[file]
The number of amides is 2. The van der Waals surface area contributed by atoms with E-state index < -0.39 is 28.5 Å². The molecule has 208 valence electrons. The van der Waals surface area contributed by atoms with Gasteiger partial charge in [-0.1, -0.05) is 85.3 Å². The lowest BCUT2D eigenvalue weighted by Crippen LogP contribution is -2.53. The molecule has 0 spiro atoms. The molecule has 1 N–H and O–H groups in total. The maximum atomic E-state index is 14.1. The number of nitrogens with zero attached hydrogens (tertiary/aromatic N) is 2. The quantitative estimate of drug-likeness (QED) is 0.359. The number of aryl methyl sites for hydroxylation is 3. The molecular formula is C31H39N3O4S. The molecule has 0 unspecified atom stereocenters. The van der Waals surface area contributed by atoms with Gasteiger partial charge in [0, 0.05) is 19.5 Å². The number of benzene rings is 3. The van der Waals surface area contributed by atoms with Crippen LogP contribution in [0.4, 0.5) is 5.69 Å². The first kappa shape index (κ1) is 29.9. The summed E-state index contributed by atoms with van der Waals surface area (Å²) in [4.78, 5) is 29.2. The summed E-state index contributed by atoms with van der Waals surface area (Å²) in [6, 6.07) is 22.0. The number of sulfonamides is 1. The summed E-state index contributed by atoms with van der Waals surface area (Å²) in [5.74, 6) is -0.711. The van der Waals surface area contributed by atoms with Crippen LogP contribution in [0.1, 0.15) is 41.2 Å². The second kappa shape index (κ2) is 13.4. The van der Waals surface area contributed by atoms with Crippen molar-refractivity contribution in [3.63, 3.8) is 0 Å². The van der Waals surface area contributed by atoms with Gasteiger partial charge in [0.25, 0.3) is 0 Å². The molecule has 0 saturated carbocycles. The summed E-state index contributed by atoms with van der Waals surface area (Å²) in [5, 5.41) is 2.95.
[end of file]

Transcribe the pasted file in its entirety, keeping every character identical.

The number of amides is 2. The van der Waals surface area contributed by atoms with E-state index < -0.39 is 28.5 Å². The molecule has 208 valence electrons. The van der Waals surface area contributed by atoms with Gasteiger partial charge in [-0.1, -0.05) is 85.3 Å². The lowest BCUT2D eigenvalue weighted by Crippen LogP contribution is -2.53. The molecule has 0 spiro atoms. The molecule has 1 N–H and O–H groups in total. The maximum atomic E-state index is 14.1. The number of nitrogens with zero attached hydrogens (tertiary/aromatic N) is 2. The quantitative estimate of drug-likeness (QED) is 0.359. The number of aryl methyl sites for hydroxylation is 3. The molecular formula is C31H39N3O4S. The molecule has 0 unspecified atom stereocenters. The van der Waals surface area contributed by atoms with Gasteiger partial charge in [0, 0.05) is 19.5 Å². The number of benzene rings is 3. The van der Waals surface area contributed by atoms with Crippen LogP contribution in [0.4, 0.5) is 5.69 Å². The first kappa shape index (κ1) is 29.9. The summed E-state index contributed by atoms with van der Waals surface area (Å²) in [4.78, 5) is 29.2. The summed E-state index contributed by atoms with van der Waals surface area (Å²) in [6, 6.07) is 22.0. The number of sulfonamides is 1. The summed E-state index contributed by atoms with van der Waals surface area (Å²) in [5.74, 6) is -0.711. The van der Waals surface area contributed by atoms with Crippen LogP contribution in [0.1, 0.15) is 41.2 Å². The second kappa shape index (κ2) is 13.4. The van der Waals surface area contributed by atoms with Crippen molar-refractivity contribution in [3.63, 3.8) is 0 Å². The van der Waals surface area contributed by atoms with Gasteiger partial charge in [0.25, 0.3) is 0 Å². The molecule has 0 saturated carbocycles. The summed E-state index contributed by atoms with van der Waals surface area (Å²) in [5, 5.41) is 2.95.